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 Arthur Thomas Brown  (1900 - 1993)

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Lived/Active: Arizona/Missouri      Known for: architecture-solar design, fine art painting

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This biography from the Archives of AskART:
Arthur Thomas Brown (April 20, 1900 – October 24, 1993) was an American architect who is remembered as “Tucson’s pioneer of solar design.” Brown was born in Takio, Missouri, and studied at Ohio State University graduating in 1927. He worked on the 1933 Century of Progress Exposition designing auxiliary buildings and signage. Both a fine art painter and trained architect Brown arrived in Tucson in 1936 opening his own architectural firm by 1941. He was a member of the exclusive Tucson Palette and Brush Club and the Tucson Fine Arts Association. His Modern style and use of passive heating and cooling was decades ahead of their time. In 1961 he was named an AIA fellow.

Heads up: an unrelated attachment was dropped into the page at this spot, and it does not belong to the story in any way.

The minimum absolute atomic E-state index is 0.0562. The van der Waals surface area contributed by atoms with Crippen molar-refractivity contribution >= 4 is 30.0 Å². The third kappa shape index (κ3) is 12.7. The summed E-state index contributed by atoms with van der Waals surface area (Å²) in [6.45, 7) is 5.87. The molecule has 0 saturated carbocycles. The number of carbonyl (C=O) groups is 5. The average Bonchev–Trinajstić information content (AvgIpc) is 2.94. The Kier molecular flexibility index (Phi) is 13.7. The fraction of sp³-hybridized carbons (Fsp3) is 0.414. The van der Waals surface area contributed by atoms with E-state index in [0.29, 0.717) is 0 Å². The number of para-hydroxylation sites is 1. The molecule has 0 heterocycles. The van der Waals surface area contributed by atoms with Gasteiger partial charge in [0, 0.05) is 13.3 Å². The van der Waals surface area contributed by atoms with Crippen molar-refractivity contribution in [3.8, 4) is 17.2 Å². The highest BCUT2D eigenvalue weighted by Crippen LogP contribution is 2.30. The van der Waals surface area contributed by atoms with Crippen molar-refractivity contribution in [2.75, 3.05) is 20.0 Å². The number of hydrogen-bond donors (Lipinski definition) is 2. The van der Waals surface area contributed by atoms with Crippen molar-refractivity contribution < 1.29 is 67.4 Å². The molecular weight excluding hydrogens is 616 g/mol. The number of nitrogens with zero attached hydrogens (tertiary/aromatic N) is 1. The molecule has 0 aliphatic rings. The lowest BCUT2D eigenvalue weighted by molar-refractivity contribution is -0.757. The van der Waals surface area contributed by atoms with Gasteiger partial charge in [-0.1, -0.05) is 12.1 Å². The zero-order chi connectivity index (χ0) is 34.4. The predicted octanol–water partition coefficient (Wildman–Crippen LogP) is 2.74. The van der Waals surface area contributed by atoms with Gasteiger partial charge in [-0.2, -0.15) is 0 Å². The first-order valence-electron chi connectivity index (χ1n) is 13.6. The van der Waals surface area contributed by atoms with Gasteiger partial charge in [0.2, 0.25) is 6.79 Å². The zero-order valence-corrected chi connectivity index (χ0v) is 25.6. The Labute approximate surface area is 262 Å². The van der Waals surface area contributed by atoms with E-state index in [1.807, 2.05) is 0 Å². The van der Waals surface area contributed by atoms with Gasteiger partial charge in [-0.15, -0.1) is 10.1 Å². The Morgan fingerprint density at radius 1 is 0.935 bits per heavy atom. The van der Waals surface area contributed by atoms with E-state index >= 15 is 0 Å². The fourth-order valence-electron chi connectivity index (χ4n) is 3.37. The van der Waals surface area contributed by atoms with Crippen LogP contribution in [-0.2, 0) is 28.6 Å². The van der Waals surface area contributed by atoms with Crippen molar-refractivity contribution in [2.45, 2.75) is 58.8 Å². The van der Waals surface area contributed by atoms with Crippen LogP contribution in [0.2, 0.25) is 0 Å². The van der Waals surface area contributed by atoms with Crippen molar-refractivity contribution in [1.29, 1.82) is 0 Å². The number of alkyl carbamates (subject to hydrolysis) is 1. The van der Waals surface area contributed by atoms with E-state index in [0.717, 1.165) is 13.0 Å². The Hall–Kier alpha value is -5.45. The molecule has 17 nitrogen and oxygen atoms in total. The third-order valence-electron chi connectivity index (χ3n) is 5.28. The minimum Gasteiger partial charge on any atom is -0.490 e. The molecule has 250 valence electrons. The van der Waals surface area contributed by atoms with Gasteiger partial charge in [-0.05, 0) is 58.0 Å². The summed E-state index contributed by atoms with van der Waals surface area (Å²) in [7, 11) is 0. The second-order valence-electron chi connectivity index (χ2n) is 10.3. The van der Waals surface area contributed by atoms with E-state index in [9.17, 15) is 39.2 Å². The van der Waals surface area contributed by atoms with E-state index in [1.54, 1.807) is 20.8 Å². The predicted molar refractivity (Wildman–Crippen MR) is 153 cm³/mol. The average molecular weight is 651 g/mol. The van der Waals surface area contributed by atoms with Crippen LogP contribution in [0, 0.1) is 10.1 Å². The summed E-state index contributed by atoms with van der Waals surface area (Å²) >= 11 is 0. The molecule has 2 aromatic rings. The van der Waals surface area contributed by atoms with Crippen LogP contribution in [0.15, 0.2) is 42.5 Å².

His buildings have only recently gained recognition. Many of his works have been lost including: Tucson General Hospital, Tucson Biltmore Motor Hotel and Tucson’s Carnegie Free Library (Tucson Children’s Museum) wall.

His residential projects are scattered throughout Tucson’s post World War II mid-century expansion district. Many of his buildings remain in Tucson including: the First Christian Church at 740 E. Speedway Boulevard, Faith Lutheran Church, 5th street. Delectables Restaurant on N 4th Avenue is also Brown's. It was built in the late 1940s for the Harley-Davidson dealership. The changes made were primarily interior.

Architectural Designs:
    •    Rosenberg House (Tucson, 1946)
    •    Rose Elementary School (Tucson, 1948)
    •    Hirsch house (Tucson, 1949)
    •    Ball-Paylore House (Tucson, 1950)
    •    Tucson Chamber of Commerce building (1952)
    •    Tucson General Hospital (1963–70)
    •    4315 N. La Linda Rama, Tucson, Arizona

Source:
http://en.wikipedia.org/wiki/Arthur_T._Brown

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